(635c) Thermosensitive Liposomes With Photo-Activated Small Molecule Release

Authors: 
Forbes, N., University of California, Santa Barbara
Zasadzinski, J. A., University of Minnesota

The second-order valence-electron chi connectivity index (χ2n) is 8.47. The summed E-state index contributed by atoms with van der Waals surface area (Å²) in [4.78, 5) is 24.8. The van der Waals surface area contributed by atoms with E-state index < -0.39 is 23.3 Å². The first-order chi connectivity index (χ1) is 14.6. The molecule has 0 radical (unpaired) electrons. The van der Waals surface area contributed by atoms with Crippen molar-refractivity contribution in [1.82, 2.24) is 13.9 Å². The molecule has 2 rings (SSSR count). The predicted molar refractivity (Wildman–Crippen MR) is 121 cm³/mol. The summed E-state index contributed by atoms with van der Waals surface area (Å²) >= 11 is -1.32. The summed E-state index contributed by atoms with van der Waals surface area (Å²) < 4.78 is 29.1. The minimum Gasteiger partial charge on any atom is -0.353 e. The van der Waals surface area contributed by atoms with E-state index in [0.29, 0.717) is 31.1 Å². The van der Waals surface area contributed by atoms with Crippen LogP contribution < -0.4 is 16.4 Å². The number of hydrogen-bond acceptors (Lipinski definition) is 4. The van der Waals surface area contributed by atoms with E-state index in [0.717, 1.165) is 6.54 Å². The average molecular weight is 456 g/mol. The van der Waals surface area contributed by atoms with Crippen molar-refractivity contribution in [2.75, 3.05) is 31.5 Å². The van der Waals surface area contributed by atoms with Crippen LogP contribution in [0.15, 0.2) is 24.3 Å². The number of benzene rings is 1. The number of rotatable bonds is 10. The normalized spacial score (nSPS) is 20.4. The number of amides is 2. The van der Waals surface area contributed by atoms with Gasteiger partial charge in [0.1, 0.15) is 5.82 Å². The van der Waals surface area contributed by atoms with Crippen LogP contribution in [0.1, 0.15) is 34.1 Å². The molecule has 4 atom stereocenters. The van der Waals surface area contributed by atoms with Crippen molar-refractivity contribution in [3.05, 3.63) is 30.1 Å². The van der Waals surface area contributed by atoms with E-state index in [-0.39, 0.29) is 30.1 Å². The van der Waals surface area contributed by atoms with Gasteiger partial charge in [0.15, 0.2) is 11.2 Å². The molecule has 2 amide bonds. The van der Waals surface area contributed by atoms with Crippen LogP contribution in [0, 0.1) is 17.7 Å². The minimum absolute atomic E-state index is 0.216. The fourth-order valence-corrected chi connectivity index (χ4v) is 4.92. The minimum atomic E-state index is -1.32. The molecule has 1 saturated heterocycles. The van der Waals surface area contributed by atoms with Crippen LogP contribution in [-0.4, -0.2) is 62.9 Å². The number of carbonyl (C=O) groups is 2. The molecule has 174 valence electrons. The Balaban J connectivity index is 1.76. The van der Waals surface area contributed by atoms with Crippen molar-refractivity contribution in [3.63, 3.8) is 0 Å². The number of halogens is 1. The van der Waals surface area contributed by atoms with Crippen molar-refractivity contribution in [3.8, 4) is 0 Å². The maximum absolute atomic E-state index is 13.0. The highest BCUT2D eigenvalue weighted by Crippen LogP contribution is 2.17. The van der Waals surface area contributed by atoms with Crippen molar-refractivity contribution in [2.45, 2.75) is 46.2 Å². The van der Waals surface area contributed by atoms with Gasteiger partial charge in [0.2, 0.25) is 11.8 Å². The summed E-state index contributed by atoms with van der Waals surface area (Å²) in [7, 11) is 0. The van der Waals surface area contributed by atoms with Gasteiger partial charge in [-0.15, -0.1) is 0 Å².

A drug delivery system with rapid contents release under continuous-wave near-infrared (NIR) light will enable precise spatial and temporal control of drug release.  The drug is encapsulated within a thermosensitive liposome, and rapid drug release is triggered under irradiation by the localized photothermal heating of metallic nanoparticles coupled to the liposome.  These nanoparticles heat the liposome membrane through its phase transition at 39-42°C to induce an increase in membrane permeability.  A fluorescent dye was encapsulated as a model agent to study dye release kinetics.  A small fraction of lysolipid (single-chained phospholipid) enhances the rate of release at the transition.  The lysolipid can partition into pre-formed liposomes to enhance membrane permeability, and this partitioning is impacted by bilayer hydrophilicity and phase.  Two metallic nanoparticles which absorb NIR light, hollow gold nanoshells and copper sulfide nanoparticles, were compared in terms of their liposomal attachment and heating characteristics.  Finally, the anticancer agent doxorubicin was encapsulated within the liposomes and the system was used to deliver doxorubicin to drug-resistant prostate cancer cells (PPC-1) in vitro.  Near-complete cell killing was observed by the photothermally triggered thermosensitive liposomes at an order of magnitude lower doxorubicin concentration relative to non-irradiated liposomal doxorubicin.  The enhanced cell killing at low total concentration is likely due to the rapid release of the doxorubicin, which provides locally higher concentration combined with the thermal damage of the locally increased temperatures. This device provides externally targeted, tumor-specific delivery of small molecule anti-cancer agents from thermosensitive liposomes without requiring bulk tissue hyperthermia, along with expanded control of drug release rate.